After Hospice Overbilling Report, Associations Urge More Clarity on Care Rules
A study from the Department of Health and Human Services found more than $250 million in inappropriate Medicare charges for hospice care in 2012. Industry groups are pressing for clearer rules but caution against jeopardizing access to needed care.
A new federal report stating that hospices are overbilling Medicare has hospice and palliative-care associations defending their industry and urging clarification of regulations that define who is eligible for in-patient hospice care and for how long.
According a March report [PDF] by the Department of Health and Human Services Office of the Inspector General (OIG), U.S. hospices inappropriately charged Medicare $268 million in 2012. In most of those cases, the OIG found, the beneficiary was receiving inpatient care in a facility rather than less-expensive home care but did not have a terminal illness requiring general inpatient care (GIP). In 1 percent of cases, there was no evidence that the beneficiary had elected hospice care, or even had a terminal illness in the first place. For-profit hospices were more likely to bill inappropriately, and Medicare was sometimes billed twice for prescriptions, according to the report.
Commenting on the findings to the New York Times, William A. Dombi, director of the Center for Health Care Law, an affliate of the National Association for Home Care and Hospice (NAHC), noted that federal regulations lack a clear definition of GIP, making care decisions inconsistent across the industry.
“There are no real objective standards to determine when people need inpatient care,” Dombi said. “Some hospices tend to use it much more than others.”
Under the Medicare rules, GIP is designed to provide short-term care for terminally ill patients with a life expectancy of six months or less. But as the report notes, “Medicare regulations do not specify what is meant by short-term for GIP.”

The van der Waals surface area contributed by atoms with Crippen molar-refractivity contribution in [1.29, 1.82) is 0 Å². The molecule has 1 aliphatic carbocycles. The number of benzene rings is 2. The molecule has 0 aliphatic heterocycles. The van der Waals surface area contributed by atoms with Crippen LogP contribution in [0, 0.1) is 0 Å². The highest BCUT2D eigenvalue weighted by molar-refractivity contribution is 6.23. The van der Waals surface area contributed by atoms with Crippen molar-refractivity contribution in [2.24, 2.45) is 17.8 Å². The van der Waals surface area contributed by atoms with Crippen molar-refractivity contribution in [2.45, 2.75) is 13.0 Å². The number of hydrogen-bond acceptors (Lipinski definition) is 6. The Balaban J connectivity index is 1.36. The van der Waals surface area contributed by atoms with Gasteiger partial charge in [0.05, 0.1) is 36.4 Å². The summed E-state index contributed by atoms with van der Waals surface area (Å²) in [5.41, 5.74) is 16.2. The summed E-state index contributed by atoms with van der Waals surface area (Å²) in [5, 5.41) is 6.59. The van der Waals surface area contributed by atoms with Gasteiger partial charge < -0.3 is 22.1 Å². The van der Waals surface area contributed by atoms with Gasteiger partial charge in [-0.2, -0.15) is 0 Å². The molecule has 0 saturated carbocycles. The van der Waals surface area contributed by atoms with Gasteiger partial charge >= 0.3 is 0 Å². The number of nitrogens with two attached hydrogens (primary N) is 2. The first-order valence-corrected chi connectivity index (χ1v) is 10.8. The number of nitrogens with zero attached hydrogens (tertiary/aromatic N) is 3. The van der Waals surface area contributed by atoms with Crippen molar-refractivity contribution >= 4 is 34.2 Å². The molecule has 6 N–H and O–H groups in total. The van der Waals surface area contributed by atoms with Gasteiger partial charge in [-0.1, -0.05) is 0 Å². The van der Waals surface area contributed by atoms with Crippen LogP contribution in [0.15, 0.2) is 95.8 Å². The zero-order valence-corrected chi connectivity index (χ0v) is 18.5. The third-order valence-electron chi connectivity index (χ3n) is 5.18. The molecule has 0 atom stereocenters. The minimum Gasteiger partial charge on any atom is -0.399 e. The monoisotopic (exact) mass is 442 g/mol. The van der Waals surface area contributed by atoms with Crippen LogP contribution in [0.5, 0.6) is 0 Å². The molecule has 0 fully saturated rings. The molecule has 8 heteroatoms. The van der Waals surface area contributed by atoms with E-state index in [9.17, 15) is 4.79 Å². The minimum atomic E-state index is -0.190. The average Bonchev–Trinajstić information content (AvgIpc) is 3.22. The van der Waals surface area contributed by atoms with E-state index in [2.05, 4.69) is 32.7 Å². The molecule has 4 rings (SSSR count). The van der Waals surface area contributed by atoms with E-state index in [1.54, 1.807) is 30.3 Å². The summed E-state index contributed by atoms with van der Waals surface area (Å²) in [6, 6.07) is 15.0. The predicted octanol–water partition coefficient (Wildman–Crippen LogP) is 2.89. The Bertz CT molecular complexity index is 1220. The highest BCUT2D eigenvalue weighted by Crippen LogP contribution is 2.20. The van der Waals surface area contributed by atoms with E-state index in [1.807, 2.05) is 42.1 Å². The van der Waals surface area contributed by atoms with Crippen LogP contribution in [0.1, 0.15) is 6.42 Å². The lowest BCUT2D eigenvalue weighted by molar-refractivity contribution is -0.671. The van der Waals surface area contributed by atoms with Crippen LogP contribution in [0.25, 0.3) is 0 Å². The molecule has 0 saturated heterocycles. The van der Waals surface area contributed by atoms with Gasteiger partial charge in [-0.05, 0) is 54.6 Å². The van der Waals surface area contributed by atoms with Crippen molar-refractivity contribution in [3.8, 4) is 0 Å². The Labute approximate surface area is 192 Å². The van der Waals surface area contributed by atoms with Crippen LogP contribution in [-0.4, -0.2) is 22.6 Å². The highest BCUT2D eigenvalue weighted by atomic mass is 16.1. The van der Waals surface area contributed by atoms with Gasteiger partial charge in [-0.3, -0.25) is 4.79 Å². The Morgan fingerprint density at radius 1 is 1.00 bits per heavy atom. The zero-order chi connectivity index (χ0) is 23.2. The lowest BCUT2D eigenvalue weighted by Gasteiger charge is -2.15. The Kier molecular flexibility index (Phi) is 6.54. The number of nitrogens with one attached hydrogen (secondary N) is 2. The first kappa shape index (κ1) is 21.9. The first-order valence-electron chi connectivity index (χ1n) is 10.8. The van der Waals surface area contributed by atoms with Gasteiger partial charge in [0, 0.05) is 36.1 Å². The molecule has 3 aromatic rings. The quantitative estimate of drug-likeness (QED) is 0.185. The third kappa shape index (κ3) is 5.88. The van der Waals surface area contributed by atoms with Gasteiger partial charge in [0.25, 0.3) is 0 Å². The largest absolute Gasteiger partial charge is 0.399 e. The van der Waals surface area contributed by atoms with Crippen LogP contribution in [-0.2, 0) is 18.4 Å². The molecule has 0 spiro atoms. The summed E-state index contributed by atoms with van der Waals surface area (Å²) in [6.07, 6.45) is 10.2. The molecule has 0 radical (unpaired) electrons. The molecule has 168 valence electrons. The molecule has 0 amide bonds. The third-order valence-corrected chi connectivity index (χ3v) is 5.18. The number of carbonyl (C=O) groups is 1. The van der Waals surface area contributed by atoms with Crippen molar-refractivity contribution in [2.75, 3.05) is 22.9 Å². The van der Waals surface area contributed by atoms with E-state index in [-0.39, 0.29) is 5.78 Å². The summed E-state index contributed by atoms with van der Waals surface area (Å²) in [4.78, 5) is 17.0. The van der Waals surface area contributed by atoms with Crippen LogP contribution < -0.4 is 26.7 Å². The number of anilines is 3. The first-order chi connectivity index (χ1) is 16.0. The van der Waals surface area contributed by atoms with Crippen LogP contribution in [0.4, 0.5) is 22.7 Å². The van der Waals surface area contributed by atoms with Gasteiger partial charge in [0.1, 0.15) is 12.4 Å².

Meanwhile, the National Hospice and Palliative Care Organization said it “continues to welcome appropriate oversight of the field” and pledged to work with federal agencies to address Medicare billing abuse.
“NHPCO has worked closely with Congress and CMS [the Centers for Medicare and Medicaid Services] to promote policy changes that stem the abuses referenced in the report and ensure a high-quality hospice experience for consumers,” said Sharon Scribner Pearce, NHPCO’s vice president of public policy, in a statement.
Among the OIG’s recommendations are increased oversight of GIP claims and drug billing and stronger supervision of the decision to use the GIP option, particularly for lengthy stays. One legal response to the report noted that “GIP stays that last more than a few days are likely to face additional payment scrutiny in the future, given OIG’s conclusion that GIP level of care is intended as ‘short-term’ care.”
NHPCO’s Pearce emphasized its recommendation that hospices “evaluate continued eligibility for GIP every day.”
But NAHC cautioned that an overly restrictive definition of short-term care would work against the best interests of patients in need of hospice services. In a statement responding to proposed Medicare billing changes for hospices during a conference in Washington, DC, last week, NAHC said that “Congress must closely monitor the impact of the payment reform changes implemented by CMS and any future activities to ensure that changes do not reduce access to quality hospice services for Medicare beneficiaries during the final stages of life.”